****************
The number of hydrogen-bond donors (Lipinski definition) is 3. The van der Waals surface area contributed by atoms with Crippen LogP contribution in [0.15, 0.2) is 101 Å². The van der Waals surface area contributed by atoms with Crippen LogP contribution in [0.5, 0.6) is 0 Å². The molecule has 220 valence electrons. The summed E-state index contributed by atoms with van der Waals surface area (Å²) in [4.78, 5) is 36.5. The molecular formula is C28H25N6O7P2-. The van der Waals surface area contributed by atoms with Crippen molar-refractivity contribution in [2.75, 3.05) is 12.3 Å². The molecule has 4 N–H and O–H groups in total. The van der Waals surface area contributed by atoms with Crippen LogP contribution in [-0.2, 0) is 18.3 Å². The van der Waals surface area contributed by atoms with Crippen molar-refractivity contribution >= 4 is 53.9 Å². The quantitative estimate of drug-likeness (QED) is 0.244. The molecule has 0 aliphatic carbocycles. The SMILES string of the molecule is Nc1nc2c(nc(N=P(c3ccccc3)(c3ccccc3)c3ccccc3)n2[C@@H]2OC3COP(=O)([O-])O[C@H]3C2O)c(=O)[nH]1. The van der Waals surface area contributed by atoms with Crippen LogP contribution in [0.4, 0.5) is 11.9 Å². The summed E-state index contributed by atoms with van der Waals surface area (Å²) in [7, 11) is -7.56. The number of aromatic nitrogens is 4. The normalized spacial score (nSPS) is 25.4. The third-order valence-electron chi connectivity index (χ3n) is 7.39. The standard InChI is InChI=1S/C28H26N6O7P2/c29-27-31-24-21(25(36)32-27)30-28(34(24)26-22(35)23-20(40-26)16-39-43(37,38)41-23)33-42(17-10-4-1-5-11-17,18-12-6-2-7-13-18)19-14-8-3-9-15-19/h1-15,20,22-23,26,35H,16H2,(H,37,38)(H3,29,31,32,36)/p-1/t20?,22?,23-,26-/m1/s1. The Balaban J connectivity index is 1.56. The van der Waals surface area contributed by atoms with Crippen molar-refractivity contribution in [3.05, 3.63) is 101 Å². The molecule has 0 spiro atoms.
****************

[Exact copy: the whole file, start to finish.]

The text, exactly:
The number of hydrogen-bond donors (Lipinski definition) is 3. The van der Waals surface area contributed by atoms with Crippen LogP contribution in [0.15, 0.2) is 101 Å². The van der Waals surface area contributed by atoms with Crippen LogP contribution in [0.5, 0.6) is 0 Å². The molecule has 220 valence electrons. The summed E-state index contributed by atoms with van der Waals surface area (Å²) in [4.78, 5) is 36.5. The molecular formula is C28H25N6O7P2-. The van der Waals surface area contributed by atoms with Crippen molar-refractivity contribution in [2.75, 3.05) is 12.3 Å². The molecule has 4 N–H and O–H groups in total. The van der Waals surface area contributed by atoms with Crippen LogP contribution in [-0.2, 0) is 18.3 Å². The van der Waals surface area contributed by atoms with Crippen molar-refractivity contribution >= 4 is 53.9 Å². The quantitative estimate of drug-likeness (QED) is 0.244. The molecule has 0 aliphatic carbocycles. The SMILES string of the molecule is Nc1nc2c(nc(N=P(c3ccccc3)(c3ccccc3)c3ccccc3)n2[C@@H]2OC3COP(=O)([O-])O[C@H]3C2O)c(=O)[nH]1. The van der Waals surface area contributed by atoms with Crippen LogP contribution in [0.4, 0.5) is 11.9 Å². The summed E-state index contributed by atoms with van der Waals surface area (Å²) in [7, 11) is -7.56. The number of aromatic nitrogens is 4. The normalized spacial score (nSPS) is 25.4. The third-order valence-electron chi connectivity index (χ3n) is 7.39. The standard InChI is InChI=1S/C28H26N6O7P2/c29-27-31-24-21(25(36)32-27)30-28(34(24)26-22(35)23-20(40-26)16-39-43(37,38)41-23)33-42(17-10-4-1-5-11-17,18-12-6-2-7-13-18)19-14-8-3-9-15-19/h1-15,20,22-23,26,35H,16H2,(H,37,38)(H3,29,31,32,36)/p-1/t20?,22?,23-,26-/m1/s1. The Balaban J connectivity index is 1.56. The van der Waals surface area contributed by atoms with Crippen molar-refractivity contribution in [3.05, 3.63) is 101 Å². The molecule has 0 spiro atoms.